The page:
Whenever a topic is relatively new, a variety of myths abound. Social selling is no exception. We busted a few myths in this post from August of 2016: 8 Social Selling Myths That You Might Believe.

Today, we will address another myth: the notion that social selling is a fancy content distribution machine. As we'll discuss, content is essential, but it's not the only essential piece of a strong social sales strategy for B2B companies.

Content's Role in Social Selling

The fact is, you can't do social selling without content. Stop and think about the extent to which social networks rely on content. How many links to articles do you see on your Facebook, Twitter, and LinkedIn feeds? How many images, memes, and infographics do you see?

Sharing content is how we build relationships online. It's how we let people know we're thinking about them. It's how we show other people who we are.

For sellers, content is how we add value during our customers' journey. It's how we establish credibility with buyers. It's how we become go-to resources.

But confusion arises when people believe that sharing content on social media is synonymous with social selling. Social selling is so much more than that. What's more, some of the content sharing online can be quite terrible. Here are a few of the cardinal sins that you may have witnessed:

  • Reps fail to add context to the content by explaining why they are sharing an article or adding their own perspective.
  • Their delivery might be ill-timed or poorly formatted for each individual social network.
  • Their messages are untargeted and show a lack of knowledge of the relevant topics in their industries, which brings us to social listening…

Listen First

Social selling can't be done properly without social listening. Don't know what social listening is? Think of it as doing research. You're researching your verticals, your markets, your competitors, your target customers, and your target companies.

Ask yourself questions like: What are people talking about in my network? What are the industry trends? What are my target companies sharing online? How do the members of my buying committee interact online? What do my buyers post about?

By asking those questions, you're in a better position to interact with your customers – both online and offline.

On an interpersonal level, you'll be more empathetic. You'll have a better understanding of where your customers are coming from, what makes them tick, and how you can build rapport with them. For example, if one of your prospects tweets about old Hollywood movies, you might make a Singing in the Rain reference on a sales call, and you'll be able to build a deeper personal connection.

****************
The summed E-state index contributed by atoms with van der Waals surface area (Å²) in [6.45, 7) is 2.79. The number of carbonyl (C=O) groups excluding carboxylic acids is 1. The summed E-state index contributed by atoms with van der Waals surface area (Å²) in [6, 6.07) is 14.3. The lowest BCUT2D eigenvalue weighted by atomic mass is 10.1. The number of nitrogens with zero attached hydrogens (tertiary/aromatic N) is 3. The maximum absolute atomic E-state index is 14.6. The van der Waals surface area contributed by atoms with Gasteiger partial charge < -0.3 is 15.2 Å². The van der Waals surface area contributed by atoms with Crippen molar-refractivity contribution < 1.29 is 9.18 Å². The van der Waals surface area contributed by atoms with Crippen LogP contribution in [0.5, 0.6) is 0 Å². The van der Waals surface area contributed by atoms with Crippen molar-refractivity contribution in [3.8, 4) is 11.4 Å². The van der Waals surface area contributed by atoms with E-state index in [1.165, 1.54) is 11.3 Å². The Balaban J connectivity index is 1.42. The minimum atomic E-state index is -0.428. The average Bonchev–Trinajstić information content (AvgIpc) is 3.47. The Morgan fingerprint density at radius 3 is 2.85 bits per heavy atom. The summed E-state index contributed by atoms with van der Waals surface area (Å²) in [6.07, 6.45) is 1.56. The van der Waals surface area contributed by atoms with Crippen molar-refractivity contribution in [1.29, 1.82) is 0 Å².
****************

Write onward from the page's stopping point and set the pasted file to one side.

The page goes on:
From a content perspective, listening will make you a more relevant and strategic sharer of content. Listening will give you a better idea of what's being discussed in your industry and how you can insert yourself into those discussions. As well, it will show you how your individual buyers think and where they find themselves in the buying journey. As a result, you'll be able to deliver more targeted content that will help nudge buyers to the next stage of their journey.

From a sales perspective, you'll be able to better position your product or services to the buying committee – once you get to the pitching stage. (Not all buyers are ready for a pitch right away!) By doing your homework and positioning your product accordingly, you'll be more likely to win your deals.

Want to learn more about social listening? Check out this post on the subject.


"Good Enough" Social Selling Technology

The importance of social listening has ramifications for choosing social selling software. Some companies are opting for "good enough" solutions. Many times, these solutions are nothing more than content distribution machines. They allow users to upload a piece of content and distribute it among their sales reps, who can then share it to social networks.

That type of social selling technology is missing a huge component: social listening. Without social listening, your sales reps won't understand their buyers and tailor their interactions accordingly. A complete social selling solution, on the other hand, will enable sellers to research their buyers and interact with them in more meaningful ways.

Here are a few social listening features that you might want to look for:

  • Reps can create saved web searches for their prospects and target companies
  • Reps can create Twitter lists so that they can easily group and monitor prospects
  • Reps can easily follow Twitter hashtags and relevant conversations from the social selling platform

Have you fallen for a "good enough" social selling solution? Are you looking for a more complete product? Contact us. We'd love to discuss your needs.


Posted by Mark Bajus

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